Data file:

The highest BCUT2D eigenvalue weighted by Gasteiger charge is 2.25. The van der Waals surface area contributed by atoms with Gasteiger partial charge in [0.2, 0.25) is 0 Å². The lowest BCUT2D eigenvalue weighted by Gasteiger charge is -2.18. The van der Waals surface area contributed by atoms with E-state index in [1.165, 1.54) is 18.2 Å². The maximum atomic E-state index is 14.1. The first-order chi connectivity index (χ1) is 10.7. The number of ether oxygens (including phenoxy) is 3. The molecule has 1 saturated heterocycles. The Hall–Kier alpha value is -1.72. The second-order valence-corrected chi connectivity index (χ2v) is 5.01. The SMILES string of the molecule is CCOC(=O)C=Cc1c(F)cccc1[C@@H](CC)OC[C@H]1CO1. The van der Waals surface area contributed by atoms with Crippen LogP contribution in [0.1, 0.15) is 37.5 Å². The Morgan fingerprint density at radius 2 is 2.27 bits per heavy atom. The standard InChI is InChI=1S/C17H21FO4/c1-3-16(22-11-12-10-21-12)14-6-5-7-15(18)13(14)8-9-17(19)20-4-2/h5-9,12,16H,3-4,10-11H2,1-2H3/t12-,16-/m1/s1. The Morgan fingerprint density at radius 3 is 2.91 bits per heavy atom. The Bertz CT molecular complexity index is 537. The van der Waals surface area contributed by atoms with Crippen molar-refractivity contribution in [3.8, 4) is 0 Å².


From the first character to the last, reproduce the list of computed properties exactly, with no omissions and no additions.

The highest BCUT2D eigenvalue weighted by Gasteiger charge is 2.25. The van der Waals surface area contributed by atoms with Gasteiger partial charge in [0.2, 0.25) is 0 Å². The lowest BCUT2D eigenvalue weighted by Gasteiger charge is -2.18. The van der Waals surface area contributed by atoms with E-state index in [1.165, 1.54) is 18.2 Å². The maximum atomic E-state index is 14.1. The first-order chi connectivity index (χ1) is 10.7. The number of ether oxygens (including phenoxy) is 3. The molecule has 1 saturated heterocycles. The Hall–Kier alpha value is -1.72. The second-order valence-corrected chi connectivity index (χ2v) is 5.01. The SMILES string of the molecule is CCOC(=O)C=Cc1c(F)cccc1[C@@H](CC)OC[C@H]1CO1. The van der Waals surface area contributed by atoms with Crippen LogP contribution in [0.1, 0.15) is 37.5 Å². The Morgan fingerprint density at radius 2 is 2.27 bits per heavy atom. The standard InChI is InChI=1S/C17H21FO4/c1-3-16(22-11-12-10-21-12)14-6-5-7-15(18)13(14)8-9-17(19)20-4-2/h5-9,12,16H,3-4,10-11H2,1-2H3/t12-,16-/m1/s1. The Morgan fingerprint density at radius 3 is 2.91 bits per heavy atom. The Bertz CT molecular complexity index is 537. The van der Waals surface area contributed by atoms with Crippen molar-refractivity contribution in [3.8, 4) is 0 Å².